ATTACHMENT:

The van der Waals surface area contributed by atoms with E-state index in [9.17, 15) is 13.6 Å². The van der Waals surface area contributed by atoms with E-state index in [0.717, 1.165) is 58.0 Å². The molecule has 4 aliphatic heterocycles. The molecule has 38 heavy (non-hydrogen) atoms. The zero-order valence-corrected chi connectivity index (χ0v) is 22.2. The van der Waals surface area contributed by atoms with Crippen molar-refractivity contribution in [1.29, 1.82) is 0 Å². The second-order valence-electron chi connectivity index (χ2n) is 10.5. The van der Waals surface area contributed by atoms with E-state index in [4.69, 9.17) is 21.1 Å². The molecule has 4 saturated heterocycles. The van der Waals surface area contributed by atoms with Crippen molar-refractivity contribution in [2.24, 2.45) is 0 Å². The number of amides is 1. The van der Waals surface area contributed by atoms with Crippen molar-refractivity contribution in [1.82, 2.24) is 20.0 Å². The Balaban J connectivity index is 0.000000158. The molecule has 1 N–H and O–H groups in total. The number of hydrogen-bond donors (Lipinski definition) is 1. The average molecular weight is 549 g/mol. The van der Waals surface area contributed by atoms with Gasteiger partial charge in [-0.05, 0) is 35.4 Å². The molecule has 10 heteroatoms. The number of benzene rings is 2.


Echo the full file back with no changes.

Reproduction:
The van der Waals surface area contributed by atoms with E-state index in [9.17, 15) is 13.6 Å². The van der Waals surface area contributed by atoms with E-state index in [0.717, 1.165) is 58.0 Å². The molecule has 4 aliphatic heterocycles. The molecule has 38 heavy (non-hydrogen) atoms. The zero-order valence-corrected chi connectivity index (χ0v) is 22.2. The van der Waals surface area contributed by atoms with Crippen molar-refractivity contribution in [1.29, 1.82) is 0 Å². The second-order valence-electron chi connectivity index (χ2n) is 10.5. The van der Waals surface area contributed by atoms with E-state index in [4.69, 9.17) is 21.1 Å². The molecule has 4 saturated heterocycles. The van der Waals surface area contributed by atoms with Crippen molar-refractivity contribution in [2.24, 2.45) is 0 Å². The number of amides is 1. The van der Waals surface area contributed by atoms with Crippen molar-refractivity contribution in [1.82, 2.24) is 20.0 Å². The Balaban J connectivity index is 0.000000158. The molecule has 1 N–H and O–H groups in total. The number of hydrogen-bond donors (Lipinski definition) is 1. The average molecular weight is 549 g/mol. The van der Waals surface area contributed by atoms with Gasteiger partial charge in [-0.05, 0) is 35.4 Å². The molecule has 10 heteroatoms. The number of benzene rings is 2.